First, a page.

Soros Recruiting Young Revolutionaries from Central Asian Target Countries

Get tuned to young people from your region!

Written by Abulfazal

Soros Foundations in Central Asia organize “Youth in the 21st Century: Debating and Producing Media” summer camp that will last for 12 days (yahoo!) with young brilliant people aged 17 to 25.

So here is a deal:

Apart from age, the following thing is the last requirement: participants must be young people from Afghanistan, KazakhstanKyrgyzstan, Mongolia, TajikistanTurkmenistan and Uzbekistan to be eligible for applying.

“This is a regional series of workshops that will be held during the summer and early autumn of 2011 for young people throughout the world. These workshops teach youth to be effective producers of media information by equipping them to produce and package content towards creating a better society,” Soros Foundation’s press-release says.

Purpose: bring together young people from different countries of the region to learn about issues within their society, debate them, and produce media projects about the relationship between media and society.

Participants will debate issues relating to how the media and youth do and should interact as well as what role this relationship plays in society at large. To provide a background for debates, participants will conduct research and have the chance to interact with local, regional and international experts in the journalism field. Finally, participants will improve their skills in actually producing new media by learning from instructors and making their own media projects.

Dates: July 7th – July 20th, 2011
Venue: Talisman Village Hotel, Issyk-Kul, Kyrgyzstan
Language of instruction: English (please note that translation from English WILL NOT be provided)

All costs associated with participation in a workshop (travel, visa, accommodation and meals) will be covered by organizers.

Another Battalion of Georgian Troops To Help Fill Gap In Afghanistan

Georgia to Send More Troops to Afghanistan in 2012

Civil Georgia, Tbilisi / 9 Jun.’11

Georgia will send an additional battalion to Afghanistan next year, which will turn the country into the largest non-NATO ISAF contributor, the Georgian Ministry of Defense said on June 9.

The issue was discussed in Brussels during a meeting on June 9 between Georgian Defense Minister Bacho Akhalaia and General David Petraeus, the commander of U.S. and NATO forces in Afghanistan.

Meeting of NATO Defence Ministers with non-NATO ISAF contributing nations was held in Brussels on June 9.

“At the meeting [Akhalaia and Gen. Petraeus] discussed the decision to send additional Georgian battalion to Afghanistan. Gen. Petraeus welcomed this decision,” the Georgian MoD said in a statement on June 9.

Georgia, which has 925 servicemen in Afghanistan, has lost total of eight soldiers since joining the ISAF mission in November, 2009.

Another issue discussed with Gen. Petraeus was a proposal to create a NATO-standard center to provide pre-deployment trainings for international operations, the Georgian MoD said.

India averse to inking military pacts with U.S.

India averse to inking military pacts with U.S.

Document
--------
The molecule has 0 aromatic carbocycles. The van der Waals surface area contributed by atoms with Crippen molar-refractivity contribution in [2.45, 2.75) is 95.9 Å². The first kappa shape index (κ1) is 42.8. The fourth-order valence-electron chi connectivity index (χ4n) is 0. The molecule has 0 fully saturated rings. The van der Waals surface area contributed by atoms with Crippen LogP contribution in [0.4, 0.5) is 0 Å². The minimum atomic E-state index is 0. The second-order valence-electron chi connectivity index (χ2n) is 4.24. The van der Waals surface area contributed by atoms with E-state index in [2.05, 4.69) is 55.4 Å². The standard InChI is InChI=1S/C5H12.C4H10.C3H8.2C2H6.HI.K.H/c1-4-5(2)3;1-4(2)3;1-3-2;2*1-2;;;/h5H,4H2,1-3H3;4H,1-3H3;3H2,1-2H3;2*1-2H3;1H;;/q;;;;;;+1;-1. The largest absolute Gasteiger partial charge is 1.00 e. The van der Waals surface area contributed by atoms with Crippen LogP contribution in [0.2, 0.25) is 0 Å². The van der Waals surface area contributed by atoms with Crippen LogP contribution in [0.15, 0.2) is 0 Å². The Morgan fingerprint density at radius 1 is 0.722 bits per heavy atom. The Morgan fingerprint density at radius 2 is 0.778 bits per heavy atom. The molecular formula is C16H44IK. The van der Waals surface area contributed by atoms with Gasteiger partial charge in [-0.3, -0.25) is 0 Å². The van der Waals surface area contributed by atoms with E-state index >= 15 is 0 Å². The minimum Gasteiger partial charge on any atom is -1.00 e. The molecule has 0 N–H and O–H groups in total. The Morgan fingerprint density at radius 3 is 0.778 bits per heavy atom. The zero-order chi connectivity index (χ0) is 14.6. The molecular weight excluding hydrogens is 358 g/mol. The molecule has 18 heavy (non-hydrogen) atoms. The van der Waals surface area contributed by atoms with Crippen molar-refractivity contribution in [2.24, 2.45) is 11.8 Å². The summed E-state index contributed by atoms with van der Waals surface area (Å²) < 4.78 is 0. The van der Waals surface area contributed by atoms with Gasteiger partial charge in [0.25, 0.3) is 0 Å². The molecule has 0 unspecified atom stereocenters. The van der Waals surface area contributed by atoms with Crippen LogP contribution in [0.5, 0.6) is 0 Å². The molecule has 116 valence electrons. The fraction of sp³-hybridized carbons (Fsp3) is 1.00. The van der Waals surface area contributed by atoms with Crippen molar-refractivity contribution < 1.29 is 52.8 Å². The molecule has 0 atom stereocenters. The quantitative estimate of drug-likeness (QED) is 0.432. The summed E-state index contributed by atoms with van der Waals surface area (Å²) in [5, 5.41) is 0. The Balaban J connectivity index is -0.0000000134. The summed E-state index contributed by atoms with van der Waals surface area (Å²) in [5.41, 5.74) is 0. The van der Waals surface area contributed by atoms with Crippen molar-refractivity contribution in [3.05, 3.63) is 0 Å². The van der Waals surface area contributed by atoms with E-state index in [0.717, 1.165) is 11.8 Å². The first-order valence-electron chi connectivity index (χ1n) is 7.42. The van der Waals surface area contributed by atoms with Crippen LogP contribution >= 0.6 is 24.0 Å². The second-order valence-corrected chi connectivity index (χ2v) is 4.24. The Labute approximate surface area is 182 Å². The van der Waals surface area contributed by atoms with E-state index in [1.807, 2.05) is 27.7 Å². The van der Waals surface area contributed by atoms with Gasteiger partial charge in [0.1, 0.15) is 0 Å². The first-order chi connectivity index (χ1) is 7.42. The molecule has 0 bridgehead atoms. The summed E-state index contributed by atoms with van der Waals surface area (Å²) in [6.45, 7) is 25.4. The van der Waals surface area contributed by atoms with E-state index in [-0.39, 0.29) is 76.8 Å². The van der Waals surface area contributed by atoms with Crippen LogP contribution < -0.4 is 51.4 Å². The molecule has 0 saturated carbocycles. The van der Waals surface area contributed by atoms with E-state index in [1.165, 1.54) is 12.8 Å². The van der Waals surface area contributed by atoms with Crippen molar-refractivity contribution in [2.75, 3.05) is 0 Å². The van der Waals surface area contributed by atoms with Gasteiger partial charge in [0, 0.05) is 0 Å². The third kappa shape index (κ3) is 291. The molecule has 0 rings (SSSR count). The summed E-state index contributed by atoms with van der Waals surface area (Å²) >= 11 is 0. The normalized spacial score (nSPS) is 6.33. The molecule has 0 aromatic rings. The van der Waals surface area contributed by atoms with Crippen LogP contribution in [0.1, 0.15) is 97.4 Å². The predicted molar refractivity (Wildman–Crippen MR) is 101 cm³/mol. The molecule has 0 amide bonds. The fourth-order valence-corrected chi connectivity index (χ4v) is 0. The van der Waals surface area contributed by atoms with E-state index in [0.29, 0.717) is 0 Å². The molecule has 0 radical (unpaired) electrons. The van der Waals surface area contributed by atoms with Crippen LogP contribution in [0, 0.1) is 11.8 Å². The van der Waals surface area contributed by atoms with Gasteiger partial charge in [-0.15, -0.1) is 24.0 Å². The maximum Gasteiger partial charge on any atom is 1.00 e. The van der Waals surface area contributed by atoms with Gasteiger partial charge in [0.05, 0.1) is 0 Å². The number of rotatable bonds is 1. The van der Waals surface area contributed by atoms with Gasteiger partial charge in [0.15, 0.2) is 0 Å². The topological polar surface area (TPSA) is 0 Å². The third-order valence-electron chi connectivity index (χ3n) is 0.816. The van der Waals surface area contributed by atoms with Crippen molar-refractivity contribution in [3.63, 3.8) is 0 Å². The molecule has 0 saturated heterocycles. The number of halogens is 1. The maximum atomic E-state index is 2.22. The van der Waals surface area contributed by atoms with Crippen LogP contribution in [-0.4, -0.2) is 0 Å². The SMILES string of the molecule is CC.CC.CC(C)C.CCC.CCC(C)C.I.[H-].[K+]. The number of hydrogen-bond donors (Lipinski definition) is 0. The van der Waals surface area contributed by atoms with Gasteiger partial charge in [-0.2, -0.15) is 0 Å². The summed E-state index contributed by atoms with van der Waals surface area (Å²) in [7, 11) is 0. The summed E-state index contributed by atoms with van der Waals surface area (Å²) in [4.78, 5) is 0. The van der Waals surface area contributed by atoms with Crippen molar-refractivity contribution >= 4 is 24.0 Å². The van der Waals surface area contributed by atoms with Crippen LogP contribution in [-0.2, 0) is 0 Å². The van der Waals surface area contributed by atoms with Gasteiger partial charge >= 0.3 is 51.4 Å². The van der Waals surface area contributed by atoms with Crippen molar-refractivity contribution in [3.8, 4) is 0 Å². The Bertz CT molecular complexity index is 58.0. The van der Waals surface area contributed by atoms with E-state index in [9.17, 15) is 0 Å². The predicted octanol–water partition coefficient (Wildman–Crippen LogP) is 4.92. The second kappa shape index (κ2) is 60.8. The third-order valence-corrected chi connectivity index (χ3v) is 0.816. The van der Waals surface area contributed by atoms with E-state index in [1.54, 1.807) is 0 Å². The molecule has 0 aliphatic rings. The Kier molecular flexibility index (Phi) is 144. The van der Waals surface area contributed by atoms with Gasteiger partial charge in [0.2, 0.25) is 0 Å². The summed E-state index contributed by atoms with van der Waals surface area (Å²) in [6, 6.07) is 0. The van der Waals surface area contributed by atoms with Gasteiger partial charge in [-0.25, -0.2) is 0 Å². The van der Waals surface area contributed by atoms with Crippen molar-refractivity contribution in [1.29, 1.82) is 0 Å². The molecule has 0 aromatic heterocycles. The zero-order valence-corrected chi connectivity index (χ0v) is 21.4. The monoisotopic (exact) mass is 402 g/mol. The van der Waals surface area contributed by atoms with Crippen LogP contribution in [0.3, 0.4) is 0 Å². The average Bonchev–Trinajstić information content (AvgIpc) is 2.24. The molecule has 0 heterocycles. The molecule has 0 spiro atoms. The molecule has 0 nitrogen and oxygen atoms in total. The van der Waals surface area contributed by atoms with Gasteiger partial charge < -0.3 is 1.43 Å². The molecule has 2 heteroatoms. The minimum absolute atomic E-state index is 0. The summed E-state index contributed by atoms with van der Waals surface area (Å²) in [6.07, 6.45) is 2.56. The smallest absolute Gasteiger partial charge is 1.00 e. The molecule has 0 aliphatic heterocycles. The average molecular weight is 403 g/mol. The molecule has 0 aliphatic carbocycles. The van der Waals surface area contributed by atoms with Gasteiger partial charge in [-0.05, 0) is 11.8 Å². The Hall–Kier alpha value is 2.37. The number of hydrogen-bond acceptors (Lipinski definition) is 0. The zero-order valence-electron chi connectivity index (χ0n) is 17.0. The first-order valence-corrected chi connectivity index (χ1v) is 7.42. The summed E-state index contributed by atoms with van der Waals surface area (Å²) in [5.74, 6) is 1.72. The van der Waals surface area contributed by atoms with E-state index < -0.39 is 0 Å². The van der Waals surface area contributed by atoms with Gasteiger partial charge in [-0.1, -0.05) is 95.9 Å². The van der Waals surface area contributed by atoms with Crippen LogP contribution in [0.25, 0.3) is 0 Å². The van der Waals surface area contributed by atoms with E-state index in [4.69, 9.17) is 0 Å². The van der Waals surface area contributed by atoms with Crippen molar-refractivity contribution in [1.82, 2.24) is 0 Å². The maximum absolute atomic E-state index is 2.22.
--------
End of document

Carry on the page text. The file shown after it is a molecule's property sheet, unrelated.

Washington upset after Boeing and Lockheed Martin knocked out of race for combat aircraft

As the dust over rejection of two U.S. companies from the Rs. 11,000-crore Indian Air Force tender for fighter aircraft settles, official sources said the United States would also have to reconcile with India’s unwillingness to sign three military pacts.

The U.S. was extremely upset after Boeing and Lockheed Martin were knocked out of the race for the Medium Multi-Role Combat Aircraft (MMRCA).

The issue figured in the May 9 conversation between Prime Minister Manmohan Singh and U.S. President Barack Obama after the U.S. Embassy contended that the evaluation was not transparent.

The final report listed some qualitative requirements not met by the U.S. companies. But Washington claimed that these deficiencies were not mentioned in the initial report.

However, India has been unwavering in backing the evaluation of some 600 qualitative requirements of the six fighters in contention.

While the U.S. was denied a strategic foothold in the IAF’s offensive capabilities segment, it could face continued stonewalling with respect to three military pacts — Logistics Sharing Agreement (LSA), Communication Interoperability and Security Memorandum of Agreement (CISMOA) and the Basic Exchange and Cooperation Agreement for Geo-spatial Cooperation (BECA).

The Indian attitude a month ahead of the strategic dialogue between External Affairs Minister S.M. Krishna and Secretary of State Hillary Clinton is to keep the issue away from the main agenda.


The U.S. argues that there is no hidden aim behind the LSA. It is an inter-bank type of clearing arrangement — there will be periodical settlement of accounts for the use of each other’s facilities.

For instance, Indian naval ships have had 45 refuellings from the U.S. ships in the Gulf of Aden. Under the LSA, payments need not be made each time. The expenses could be adjusted against the money owed to India if U.S. ships came calling here.

But the Indian leadership feels that the LSA will give the impression of a strategic agreement with the Pentagon in military operations.

After the Defence-Secretary level Defence Policy Group (DPG) meeting in Washington earlier this year, both sides agreed to work towards a more “mature arrangement.” But there was no “question of a blanket agreement,” said the official sources.

India confronts a technical issue in signing the CISMOA, though officials feel it sounds heavier than it is. They also feel that interoperability, as argued by the U.S., need not be dependent on signing the CISMOA.

The communication will be encrypted and no other algorithm can be used on the system. During joint exercises, U.S. personnel sit on Indian ships with their own equipment.

But on aircraft there is no space for two or three different kinds of equipment.